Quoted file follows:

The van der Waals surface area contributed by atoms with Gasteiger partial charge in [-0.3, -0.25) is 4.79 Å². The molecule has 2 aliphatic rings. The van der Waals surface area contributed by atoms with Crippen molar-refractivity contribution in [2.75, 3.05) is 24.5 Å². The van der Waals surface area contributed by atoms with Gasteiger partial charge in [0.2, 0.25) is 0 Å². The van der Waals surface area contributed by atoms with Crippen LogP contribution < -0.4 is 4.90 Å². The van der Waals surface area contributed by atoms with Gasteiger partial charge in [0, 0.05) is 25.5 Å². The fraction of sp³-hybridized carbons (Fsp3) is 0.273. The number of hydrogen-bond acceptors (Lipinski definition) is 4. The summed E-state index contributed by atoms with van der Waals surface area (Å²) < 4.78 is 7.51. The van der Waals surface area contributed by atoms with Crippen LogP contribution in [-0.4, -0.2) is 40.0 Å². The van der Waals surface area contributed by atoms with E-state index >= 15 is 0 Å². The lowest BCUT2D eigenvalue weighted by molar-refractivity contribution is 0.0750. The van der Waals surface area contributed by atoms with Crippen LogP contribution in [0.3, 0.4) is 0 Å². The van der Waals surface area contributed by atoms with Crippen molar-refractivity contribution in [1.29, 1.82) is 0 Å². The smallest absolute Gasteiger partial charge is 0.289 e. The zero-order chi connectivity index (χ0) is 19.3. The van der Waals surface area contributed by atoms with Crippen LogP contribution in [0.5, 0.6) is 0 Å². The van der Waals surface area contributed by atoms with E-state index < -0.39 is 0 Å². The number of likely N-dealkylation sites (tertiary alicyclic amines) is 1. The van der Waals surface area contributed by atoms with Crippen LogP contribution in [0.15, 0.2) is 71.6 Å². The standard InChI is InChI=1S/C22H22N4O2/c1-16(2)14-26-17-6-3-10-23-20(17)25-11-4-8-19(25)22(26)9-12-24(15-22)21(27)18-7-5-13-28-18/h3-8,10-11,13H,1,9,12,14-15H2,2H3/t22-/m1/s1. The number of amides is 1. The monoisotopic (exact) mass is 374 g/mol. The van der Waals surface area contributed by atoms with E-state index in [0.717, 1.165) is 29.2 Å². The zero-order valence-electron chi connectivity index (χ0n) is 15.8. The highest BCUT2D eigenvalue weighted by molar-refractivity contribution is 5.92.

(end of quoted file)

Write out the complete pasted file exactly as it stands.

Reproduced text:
The van der Waals surface area contributed by atoms with Gasteiger partial charge in [-0.3, -0.25) is 4.79 Å². The molecule has 2 aliphatic rings. The van der Waals surface area contributed by atoms with Crippen molar-refractivity contribution in [2.75, 3.05) is 24.5 Å². The van der Waals surface area contributed by atoms with Gasteiger partial charge in [0.2, 0.25) is 0 Å². The van der Waals surface area contributed by atoms with Crippen LogP contribution < -0.4 is 4.90 Å². The van der Waals surface area contributed by atoms with Gasteiger partial charge in [0, 0.05) is 25.5 Å². The fraction of sp³-hybridized carbons (Fsp3) is 0.273. The number of hydrogen-bond acceptors (Lipinski definition) is 4. The summed E-state index contributed by atoms with van der Waals surface area (Å²) < 4.78 is 7.51. The van der Waals surface area contributed by atoms with Crippen LogP contribution in [-0.4, -0.2) is 40.0 Å². The van der Waals surface area contributed by atoms with E-state index >= 15 is 0 Å². The lowest BCUT2D eigenvalue weighted by molar-refractivity contribution is 0.0750. The van der Waals surface area contributed by atoms with Crippen LogP contribution in [0.3, 0.4) is 0 Å². The van der Waals surface area contributed by atoms with Crippen molar-refractivity contribution in [1.29, 1.82) is 0 Å². The smallest absolute Gasteiger partial charge is 0.289 e. The zero-order chi connectivity index (χ0) is 19.3. The van der Waals surface area contributed by atoms with Crippen LogP contribution in [0.5, 0.6) is 0 Å². The van der Waals surface area contributed by atoms with E-state index < -0.39 is 0 Å². The number of likely N-dealkylation sites (tertiary alicyclic amines) is 1. The van der Waals surface area contributed by atoms with Crippen LogP contribution in [0.15, 0.2) is 71.6 Å². The standard InChI is InChI=1S/C22H22N4O2/c1-16(2)14-26-17-6-3-10-23-20(17)25-11-4-8-19(25)22(26)9-12-24(15-22)21(27)18-7-5-13-28-18/h3-8,10-11,13H,1,9,12,14-15H2,2H3/t22-/m1/s1. The number of amides is 1. The monoisotopic (exact) mass is 374 g/mol. The van der Waals surface area contributed by atoms with E-state index in [0.717, 1.165) is 29.2 Å². The zero-order valence-electron chi connectivity index (χ0n) is 15.8. The highest BCUT2D eigenvalue weighted by molar-refractivity contribution is 5.92.